Creating Your Own UDLs in C++ - dummies

By John Paul Mueller, Jeff Cogswell

The Standard Library, coupled with the built-in features of C++, provide you with an interesting array of literals. However, the true value of literals becomes more obvious when you create your own.

There are many different needs you can address using User-Defined Literals (UDLs), but three common needs are supporting data conversions, making custom types easier to work with, and obtaining desired side effects without the usual number of coding problems.

Although built-in or Standard Library literals come in both prefix and suffix form, you can only create the suffix form when defining your own literals. In addition, the suffix must begin with an underscore. The underscore serves to help prevent conflicts with existing suffixes and to ensure other developers know that the literal is a custom (nonstandard) form.

Developing a conversion UDL

It’s possible to encapsulate conversions within a UDL. All you need to do once you create such a UDL is provide the appropriate suffix when defining the constant to obtain the result you want. The CustomUDL01 example demonstrates a technique for defining a conversion that changes the radius input to the area of a circle in the constant.

#include <iostream>
using namespace std;
constexpr long double operator" _circ ( long double radius )
{
    return radius*radius*3.141592;
}
int main()
{
    double x = 5.0_circ;
    cout << "The circle's area is: " << x << endl;
    return 0;
}

In order to create the UDL, the example relies on a constexpr with a return value of a long double and an input value, radius, of a long double. The equation for computing the area of a circle is πr2. As you can see, the example performs the correct computation as part of the constexpr.

Whenever you create a custom UDL, the compiler forces you to use the largest type for the conversion. What this means is that you must use a long double for floating point literals and unsigned long long for integer literals. Even if you later choose to use a smaller type, as is done in this example by declaring x as a double, the literal itself must employ the largest possible type.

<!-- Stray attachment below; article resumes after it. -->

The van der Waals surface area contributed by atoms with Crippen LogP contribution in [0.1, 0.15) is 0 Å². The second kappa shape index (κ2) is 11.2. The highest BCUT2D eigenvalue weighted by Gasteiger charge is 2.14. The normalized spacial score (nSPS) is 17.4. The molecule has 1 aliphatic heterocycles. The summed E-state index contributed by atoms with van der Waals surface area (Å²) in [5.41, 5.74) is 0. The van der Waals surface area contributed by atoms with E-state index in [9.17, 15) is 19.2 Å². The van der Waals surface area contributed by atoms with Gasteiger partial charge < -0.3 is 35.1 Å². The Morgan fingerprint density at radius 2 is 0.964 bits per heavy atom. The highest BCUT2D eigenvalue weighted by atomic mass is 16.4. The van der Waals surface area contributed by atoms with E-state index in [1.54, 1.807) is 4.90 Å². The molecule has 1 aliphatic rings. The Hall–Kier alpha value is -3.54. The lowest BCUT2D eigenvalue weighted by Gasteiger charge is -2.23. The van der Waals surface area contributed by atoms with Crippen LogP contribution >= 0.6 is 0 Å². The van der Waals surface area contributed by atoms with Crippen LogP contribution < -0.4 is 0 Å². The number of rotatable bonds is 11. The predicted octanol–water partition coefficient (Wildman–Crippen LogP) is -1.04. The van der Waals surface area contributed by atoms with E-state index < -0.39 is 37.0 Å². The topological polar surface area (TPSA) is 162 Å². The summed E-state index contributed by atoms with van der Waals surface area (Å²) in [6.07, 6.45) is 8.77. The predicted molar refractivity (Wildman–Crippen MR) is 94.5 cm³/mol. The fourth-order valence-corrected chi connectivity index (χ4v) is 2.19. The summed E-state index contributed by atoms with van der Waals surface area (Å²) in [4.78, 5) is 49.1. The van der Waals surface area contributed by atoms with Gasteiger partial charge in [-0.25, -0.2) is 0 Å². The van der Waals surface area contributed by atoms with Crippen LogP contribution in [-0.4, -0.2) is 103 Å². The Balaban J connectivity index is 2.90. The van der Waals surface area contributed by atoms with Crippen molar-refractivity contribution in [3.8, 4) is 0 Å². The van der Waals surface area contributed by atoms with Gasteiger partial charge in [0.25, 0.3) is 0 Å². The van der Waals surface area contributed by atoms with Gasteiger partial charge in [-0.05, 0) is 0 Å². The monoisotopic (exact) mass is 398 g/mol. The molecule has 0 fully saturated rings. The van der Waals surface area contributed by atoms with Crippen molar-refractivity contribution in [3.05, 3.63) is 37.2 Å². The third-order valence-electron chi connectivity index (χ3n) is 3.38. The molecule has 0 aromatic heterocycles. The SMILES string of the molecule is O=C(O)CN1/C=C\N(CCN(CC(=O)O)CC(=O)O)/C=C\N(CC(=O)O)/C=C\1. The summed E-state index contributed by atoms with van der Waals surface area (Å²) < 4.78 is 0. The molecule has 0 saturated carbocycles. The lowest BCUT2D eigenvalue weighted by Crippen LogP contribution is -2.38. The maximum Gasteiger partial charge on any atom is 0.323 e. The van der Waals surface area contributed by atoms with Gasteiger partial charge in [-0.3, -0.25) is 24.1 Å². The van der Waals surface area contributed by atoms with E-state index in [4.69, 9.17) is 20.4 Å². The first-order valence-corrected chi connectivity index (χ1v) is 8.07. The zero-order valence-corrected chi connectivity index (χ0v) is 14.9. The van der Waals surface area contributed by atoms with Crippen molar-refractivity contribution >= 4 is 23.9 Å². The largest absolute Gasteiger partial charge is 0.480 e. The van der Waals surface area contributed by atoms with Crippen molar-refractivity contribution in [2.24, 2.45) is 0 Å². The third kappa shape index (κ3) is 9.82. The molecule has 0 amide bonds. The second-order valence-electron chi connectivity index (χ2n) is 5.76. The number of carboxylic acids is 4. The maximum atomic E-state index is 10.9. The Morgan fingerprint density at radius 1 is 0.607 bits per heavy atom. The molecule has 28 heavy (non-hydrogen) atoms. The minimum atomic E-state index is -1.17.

To declare a UDL of the new type, the example creates x, which uses the _circ suffix. It then outputs the result onscreen. When you run this example, you see that the correct value has been placed in x, as shown here:

The circle's area is: 78.5398

Developing a custom type UDL

A lot of the code you encounter relies on custom types that are hard to follow and understand. Creating a UDL to simplify the code makes things clearer and reduces the potential for error. The CustomUDL02 example shows a custom type, the operator used to create the UDL, as well as how the UDL is used to define a literal.

#include <iostream>
using namespace std;
struct MyType
{
    MyType (double Input):Value(Input){}
    double Value;
};
MyType operator" _mytype (long double Value)
{
    return MyType(Value);
}
int main()
{
    auto UDLType = 145.6_mytype;
    cout << UDLType.Value << endl;
    return 0;
}

In order for this technique to work, you must create a constructor for your type that accepts the number of inputs required to configure the type. At minimum, the constructor must accept one type or the input value the user provides is lost.

The custom type need not support the same size data type as required by the operator, but they must be of the same sort. For example, you couldn’t transition a long double to an int.

When you run this example, you see an output value of 145.6, which is the value you input to the custom type. It’s possible to handle fairly complex setups using this approach. The user of your custom type obtains the capability to create clear code that’s easy to follow and interpret, even when the underlying types are complex.

Using a custom UDL for side effects

One of the most interesting uses for UDLs is to create side effects (an operation other than the usual or normal operation, either to make the application shorter and more efficient or to provide added flexibility). You want to define a certain kind of operation that takes place as a result of defining the literal.

What you get is still a literal, but a literal that doesn’t necessarily denote a value that you plan to use later. The CustomUDL03 example shows one such non-traditional use.

#include <iostream>
using namespace std;
void operator" _countdown (unsigned long long Value)
{
    for (int i = Value; i >= 0; i--)
        cout << i << endl;
}
int main()
{
    10_countdown;
    return 0;
}

Notice that the _countdown operator isn’t attached to something that you’d normally associate with a value. In fact, it doesn’t return a value at all. What you get instead is a side effect. When you run this example, you see this output.

10
9
8
7
6
5
4
3
2
1
0

What has happened is that the compiler has replaced 10_countdown with individual cout statements, one for each iteration of the loop. What you end up with is 11 cout statements that output the values between 10 and 0 (in reverse order). The side effect UDL opens all sorts of interesting possibilities for creating code that simplifies certain repetitive tasks in a manner that makes their use obvious.